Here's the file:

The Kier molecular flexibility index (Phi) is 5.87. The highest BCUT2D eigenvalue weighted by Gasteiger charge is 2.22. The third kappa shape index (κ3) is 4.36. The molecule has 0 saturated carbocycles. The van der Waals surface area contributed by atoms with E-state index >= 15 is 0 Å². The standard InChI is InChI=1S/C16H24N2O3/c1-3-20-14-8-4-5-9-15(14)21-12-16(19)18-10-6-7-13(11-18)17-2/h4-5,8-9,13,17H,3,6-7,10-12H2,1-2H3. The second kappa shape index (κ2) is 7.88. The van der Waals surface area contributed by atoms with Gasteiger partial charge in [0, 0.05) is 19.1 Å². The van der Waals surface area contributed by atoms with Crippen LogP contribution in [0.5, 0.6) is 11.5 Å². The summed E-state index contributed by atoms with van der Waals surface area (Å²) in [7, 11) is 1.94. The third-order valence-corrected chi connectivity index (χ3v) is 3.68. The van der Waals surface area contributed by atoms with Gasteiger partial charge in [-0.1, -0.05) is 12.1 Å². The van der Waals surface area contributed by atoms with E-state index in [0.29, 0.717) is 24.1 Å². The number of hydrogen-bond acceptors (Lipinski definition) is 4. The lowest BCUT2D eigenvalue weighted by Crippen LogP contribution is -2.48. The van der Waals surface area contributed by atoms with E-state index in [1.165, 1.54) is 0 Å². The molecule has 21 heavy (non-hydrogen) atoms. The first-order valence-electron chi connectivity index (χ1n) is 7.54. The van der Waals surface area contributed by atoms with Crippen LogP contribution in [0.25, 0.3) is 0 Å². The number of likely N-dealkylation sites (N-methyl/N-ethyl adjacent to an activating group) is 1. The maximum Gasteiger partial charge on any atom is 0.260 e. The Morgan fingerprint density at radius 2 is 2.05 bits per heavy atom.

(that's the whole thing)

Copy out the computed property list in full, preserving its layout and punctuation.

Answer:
The Kier molecular flexibility index (Phi) is 5.87. The highest BCUT2D eigenvalue weighted by Gasteiger charge is 2.22. The third kappa shape index (κ3) is 4.36. The molecule has 0 saturated carbocycles. The van der Waals surface area contributed by atoms with E-state index >= 15 is 0 Å². The standard InChI is InChI=1S/C16H24N2O3/c1-3-20-14-8-4-5-9-15(14)21-12-16(19)18-10-6-7-13(11-18)17-2/h4-5,8-9,13,17H,3,6-7,10-12H2,1-2H3. The second kappa shape index (κ2) is 7.88. The van der Waals surface area contributed by atoms with Gasteiger partial charge in [0, 0.05) is 19.1 Å². The van der Waals surface area contributed by atoms with Crippen LogP contribution in [0.5, 0.6) is 11.5 Å². The summed E-state index contributed by atoms with van der Waals surface area (Å²) in [7, 11) is 1.94. The third-order valence-corrected chi connectivity index (χ3v) is 3.68. The van der Waals surface area contributed by atoms with Gasteiger partial charge in [-0.1, -0.05) is 12.1 Å². The van der Waals surface area contributed by atoms with E-state index in [0.29, 0.717) is 24.1 Å². The number of hydrogen-bond acceptors (Lipinski definition) is 4. The lowest BCUT2D eigenvalue weighted by Crippen LogP contribution is -2.48. The van der Waals surface area contributed by atoms with E-state index in [1.165, 1.54) is 0 Å². The molecule has 21 heavy (non-hydrogen) atoms. The first-order valence-electron chi connectivity index (χ1n) is 7.54. The van der Waals surface area contributed by atoms with Crippen LogP contribution in [0.25, 0.3) is 0 Å². The number of likely N-dealkylation sites (N-methyl/N-ethyl adjacent to an activating group) is 1. The maximum Gasteiger partial charge on any atom is 0.260 e. The Morgan fingerprint density at radius 2 is 2.05 bits per heavy atom.